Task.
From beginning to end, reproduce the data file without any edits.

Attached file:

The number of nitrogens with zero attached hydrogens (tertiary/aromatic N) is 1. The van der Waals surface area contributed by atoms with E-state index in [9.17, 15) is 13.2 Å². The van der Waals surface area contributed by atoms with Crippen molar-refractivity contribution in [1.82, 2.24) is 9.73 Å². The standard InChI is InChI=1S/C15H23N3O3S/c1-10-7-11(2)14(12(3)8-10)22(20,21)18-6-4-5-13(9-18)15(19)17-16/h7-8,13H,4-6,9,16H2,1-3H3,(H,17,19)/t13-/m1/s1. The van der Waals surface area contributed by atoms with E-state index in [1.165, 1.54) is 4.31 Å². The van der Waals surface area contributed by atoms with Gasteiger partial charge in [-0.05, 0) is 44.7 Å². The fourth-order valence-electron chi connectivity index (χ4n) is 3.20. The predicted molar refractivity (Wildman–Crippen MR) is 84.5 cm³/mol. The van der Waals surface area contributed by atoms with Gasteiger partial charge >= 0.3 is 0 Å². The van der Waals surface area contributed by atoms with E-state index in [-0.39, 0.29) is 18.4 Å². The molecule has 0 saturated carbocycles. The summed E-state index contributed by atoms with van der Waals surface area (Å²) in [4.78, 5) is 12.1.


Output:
The number of nitrogens with zero attached hydrogens (tertiary/aromatic N) is 1. The van der Waals surface area contributed by atoms with E-state index in [9.17, 15) is 13.2 Å². The van der Waals surface area contributed by atoms with Crippen molar-refractivity contribution in [1.82, 2.24) is 9.73 Å². The standard InChI is InChI=1S/C15H23N3O3S/c1-10-7-11(2)14(12(3)8-10)22(20,21)18-6-4-5-13(9-18)15(19)17-16/h7-8,13H,4-6,9,16H2,1-3H3,(H,17,19)/t13-/m1/s1. The van der Waals surface area contributed by atoms with E-state index in [1.165, 1.54) is 4.31 Å². The van der Waals surface area contributed by atoms with Gasteiger partial charge in [-0.05, 0) is 44.7 Å². The fourth-order valence-electron chi connectivity index (χ4n) is 3.20. The predicted molar refractivity (Wildman–Crippen MR) is 84.5 cm³/mol. The van der Waals surface area contributed by atoms with Gasteiger partial charge >= 0.3 is 0 Å². The van der Waals surface area contributed by atoms with E-state index in [-0.39, 0.29) is 18.4 Å². The molecule has 0 saturated carbocycles. The summed E-state index contributed by atoms with van der Waals surface area (Å²) in [4.78, 5) is 12.1.